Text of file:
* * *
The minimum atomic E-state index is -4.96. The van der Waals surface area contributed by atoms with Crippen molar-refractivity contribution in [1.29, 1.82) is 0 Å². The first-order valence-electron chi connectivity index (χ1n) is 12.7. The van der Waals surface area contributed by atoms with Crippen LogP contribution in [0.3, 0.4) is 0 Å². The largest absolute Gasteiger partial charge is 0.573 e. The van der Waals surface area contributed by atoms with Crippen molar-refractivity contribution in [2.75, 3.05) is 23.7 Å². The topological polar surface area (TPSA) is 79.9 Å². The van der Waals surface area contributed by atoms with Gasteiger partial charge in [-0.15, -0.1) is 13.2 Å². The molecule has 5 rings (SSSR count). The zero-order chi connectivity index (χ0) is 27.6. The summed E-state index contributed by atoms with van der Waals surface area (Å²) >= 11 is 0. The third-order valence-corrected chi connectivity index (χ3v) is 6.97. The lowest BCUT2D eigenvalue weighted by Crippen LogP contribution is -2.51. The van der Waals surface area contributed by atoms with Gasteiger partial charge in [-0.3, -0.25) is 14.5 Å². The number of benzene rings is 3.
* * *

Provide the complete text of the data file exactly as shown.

The minimum atomic E-state index is -4.96. The van der Waals surface area contributed by atoms with Crippen molar-refractivity contribution in [1.29, 1.82) is 0 Å². The first-order valence-electron chi connectivity index (χ1n) is 12.7. The van der Waals surface area contributed by atoms with Crippen LogP contribution in [0.3, 0.4) is 0 Å². The largest absolute Gasteiger partial charge is 0.573 e. The van der Waals surface area contributed by atoms with Crippen molar-refractivity contribution in [2.75, 3.05) is 23.7 Å². The topological polar surface area (TPSA) is 79.9 Å². The van der Waals surface area contributed by atoms with Gasteiger partial charge in [-0.15, -0.1) is 13.2 Å². The molecule has 5 rings (SSSR count). The zero-order chi connectivity index (χ0) is 27.6. The summed E-state index contributed by atoms with van der Waals surface area (Å²) >= 11 is 0. The third-order valence-corrected chi connectivity index (χ3v) is 6.97. The lowest BCUT2D eigenvalue weighted by Crippen LogP contribution is -2.51. The van der Waals surface area contributed by atoms with Gasteiger partial charge in [-0.3, -0.25) is 14.5 Å². The number of benzene rings is 3.